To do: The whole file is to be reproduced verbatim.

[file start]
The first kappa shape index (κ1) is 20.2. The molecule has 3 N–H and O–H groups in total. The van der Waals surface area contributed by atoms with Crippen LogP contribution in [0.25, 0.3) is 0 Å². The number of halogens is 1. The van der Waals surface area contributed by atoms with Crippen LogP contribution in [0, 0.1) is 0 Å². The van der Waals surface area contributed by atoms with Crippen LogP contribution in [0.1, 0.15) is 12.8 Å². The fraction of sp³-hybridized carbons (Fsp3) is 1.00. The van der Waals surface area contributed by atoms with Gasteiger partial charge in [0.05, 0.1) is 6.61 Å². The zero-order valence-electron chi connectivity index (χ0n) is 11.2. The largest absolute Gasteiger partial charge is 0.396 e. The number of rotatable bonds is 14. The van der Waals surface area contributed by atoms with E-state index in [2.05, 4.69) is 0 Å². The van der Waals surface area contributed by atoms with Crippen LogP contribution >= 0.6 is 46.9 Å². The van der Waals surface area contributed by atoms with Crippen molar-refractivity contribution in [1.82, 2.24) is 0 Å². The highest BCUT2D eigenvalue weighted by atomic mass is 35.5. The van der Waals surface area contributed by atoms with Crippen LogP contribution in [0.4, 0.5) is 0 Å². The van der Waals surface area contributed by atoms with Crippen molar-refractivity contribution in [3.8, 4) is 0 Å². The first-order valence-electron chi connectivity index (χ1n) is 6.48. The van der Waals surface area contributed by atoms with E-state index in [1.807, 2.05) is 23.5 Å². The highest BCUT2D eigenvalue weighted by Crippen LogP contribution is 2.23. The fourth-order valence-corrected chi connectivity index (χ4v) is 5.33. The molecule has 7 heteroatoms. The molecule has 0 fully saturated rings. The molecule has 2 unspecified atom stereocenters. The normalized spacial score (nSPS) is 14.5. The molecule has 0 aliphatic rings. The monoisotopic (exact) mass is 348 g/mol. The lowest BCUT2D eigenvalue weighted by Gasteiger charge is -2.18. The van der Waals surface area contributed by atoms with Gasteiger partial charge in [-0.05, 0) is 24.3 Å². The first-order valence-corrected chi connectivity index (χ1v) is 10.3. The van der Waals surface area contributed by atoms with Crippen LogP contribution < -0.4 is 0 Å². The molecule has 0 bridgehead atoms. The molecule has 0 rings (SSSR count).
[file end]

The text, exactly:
The first kappa shape index (κ1) is 20.2. The molecule has 3 N–H and O–H groups in total. The van der Waals surface area contributed by atoms with Crippen LogP contribution in [0.25, 0.3) is 0 Å². The number of halogens is 1. The van der Waals surface area contributed by atoms with Crippen LogP contribution in [0, 0.1) is 0 Å². The van der Waals surface area contributed by atoms with Crippen LogP contribution in [0.1, 0.15) is 12.8 Å². The fraction of sp³-hybridized carbons (Fsp3) is 1.00. The van der Waals surface area contributed by atoms with Gasteiger partial charge in [0.05, 0.1) is 6.61 Å². The zero-order valence-electron chi connectivity index (χ0n) is 11.2. The largest absolute Gasteiger partial charge is 0.396 e. The number of rotatable bonds is 14. The van der Waals surface area contributed by atoms with E-state index in [2.05, 4.69) is 0 Å². The van der Waals surface area contributed by atoms with Crippen LogP contribution >= 0.6 is 46.9 Å². The van der Waals surface area contributed by atoms with Crippen molar-refractivity contribution in [1.82, 2.24) is 0 Å². The highest BCUT2D eigenvalue weighted by atomic mass is 35.5. The van der Waals surface area contributed by atoms with Crippen LogP contribution in [0.4, 0.5) is 0 Å². The van der Waals surface area contributed by atoms with Crippen molar-refractivity contribution in [3.8, 4) is 0 Å². The first-order valence-electron chi connectivity index (χ1n) is 6.48. The van der Waals surface area contributed by atoms with E-state index in [1.807, 2.05) is 23.5 Å². The highest BCUT2D eigenvalue weighted by Crippen LogP contribution is 2.23. The fourth-order valence-corrected chi connectivity index (χ4v) is 5.33. The molecule has 7 heteroatoms. The molecule has 0 fully saturated rings. The molecule has 2 unspecified atom stereocenters. The normalized spacial score (nSPS) is 14.5. The molecule has 0 aliphatic rings. The monoisotopic (exact) mass is 348 g/mol. The lowest BCUT2D eigenvalue weighted by Gasteiger charge is -2.18. The van der Waals surface area contributed by atoms with Gasteiger partial charge in [-0.05, 0) is 24.3 Å². The first-order valence-corrected chi connectivity index (χ1v) is 10.3. The van der Waals surface area contributed by atoms with Crippen LogP contribution < -0.4 is 0 Å². The molecule has 0 bridgehead atoms. The molecule has 0 rings (SSSR count).